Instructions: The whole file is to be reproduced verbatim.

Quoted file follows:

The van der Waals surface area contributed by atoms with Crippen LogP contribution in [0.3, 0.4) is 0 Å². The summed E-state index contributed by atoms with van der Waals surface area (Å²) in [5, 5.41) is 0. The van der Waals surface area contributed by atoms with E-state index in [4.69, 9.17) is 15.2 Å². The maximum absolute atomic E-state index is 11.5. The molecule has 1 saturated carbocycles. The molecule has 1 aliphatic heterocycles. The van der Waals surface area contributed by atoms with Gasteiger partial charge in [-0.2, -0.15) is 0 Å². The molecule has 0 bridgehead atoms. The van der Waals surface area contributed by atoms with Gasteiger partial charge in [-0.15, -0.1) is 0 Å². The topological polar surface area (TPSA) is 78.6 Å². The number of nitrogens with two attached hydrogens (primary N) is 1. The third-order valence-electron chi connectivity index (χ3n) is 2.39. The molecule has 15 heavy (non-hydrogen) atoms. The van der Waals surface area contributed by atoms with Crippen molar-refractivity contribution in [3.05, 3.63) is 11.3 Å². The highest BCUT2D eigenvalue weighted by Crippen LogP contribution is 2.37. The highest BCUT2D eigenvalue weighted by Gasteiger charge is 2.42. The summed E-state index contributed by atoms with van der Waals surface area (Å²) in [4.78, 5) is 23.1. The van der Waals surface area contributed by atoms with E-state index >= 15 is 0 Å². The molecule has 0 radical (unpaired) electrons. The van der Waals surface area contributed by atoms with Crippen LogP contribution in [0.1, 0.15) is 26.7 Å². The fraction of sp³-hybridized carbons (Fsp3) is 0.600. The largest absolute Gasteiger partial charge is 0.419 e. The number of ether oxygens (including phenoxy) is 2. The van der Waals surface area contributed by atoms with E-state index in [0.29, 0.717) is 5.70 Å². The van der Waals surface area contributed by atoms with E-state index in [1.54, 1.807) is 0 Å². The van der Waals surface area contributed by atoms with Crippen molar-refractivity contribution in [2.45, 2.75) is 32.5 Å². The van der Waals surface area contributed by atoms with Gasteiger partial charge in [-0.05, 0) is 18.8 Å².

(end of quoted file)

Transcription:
The van der Waals surface area contributed by atoms with Crippen LogP contribution in [0.3, 0.4) is 0 Å². The summed E-state index contributed by atoms with van der Waals surface area (Å²) in [5, 5.41) is 0. The van der Waals surface area contributed by atoms with E-state index in [4.69, 9.17) is 15.2 Å². The maximum absolute atomic E-state index is 11.5. The molecule has 1 saturated carbocycles. The molecule has 1 aliphatic heterocycles. The van der Waals surface area contributed by atoms with Gasteiger partial charge in [-0.2, -0.15) is 0 Å². The molecule has 0 bridgehead atoms. The van der Waals surface area contributed by atoms with Gasteiger partial charge in [-0.15, -0.1) is 0 Å². The topological polar surface area (TPSA) is 78.6 Å². The number of nitrogens with two attached hydrogens (primary N) is 1. The third-order valence-electron chi connectivity index (χ3n) is 2.39. The molecule has 15 heavy (non-hydrogen) atoms. The van der Waals surface area contributed by atoms with Crippen molar-refractivity contribution in [3.05, 3.63) is 11.3 Å². The highest BCUT2D eigenvalue weighted by Crippen LogP contribution is 2.37. The highest BCUT2D eigenvalue weighted by Gasteiger charge is 2.42. The summed E-state index contributed by atoms with van der Waals surface area (Å²) in [4.78, 5) is 23.1. The van der Waals surface area contributed by atoms with E-state index >= 15 is 0 Å². The molecule has 0 radical (unpaired) electrons. The van der Waals surface area contributed by atoms with Crippen LogP contribution in [0.1, 0.15) is 26.7 Å². The fraction of sp³-hybridized carbons (Fsp3) is 0.600. The largest absolute Gasteiger partial charge is 0.419 e. The number of ether oxygens (including phenoxy) is 2. The van der Waals surface area contributed by atoms with E-state index in [0.29, 0.717) is 5.70 Å². The van der Waals surface area contributed by atoms with E-state index in [1.54, 1.807) is 0 Å². The van der Waals surface area contributed by atoms with Crippen molar-refractivity contribution in [2.45, 2.75) is 32.5 Å². The van der Waals surface area contributed by atoms with Gasteiger partial charge in [-0.05, 0) is 18.8 Å².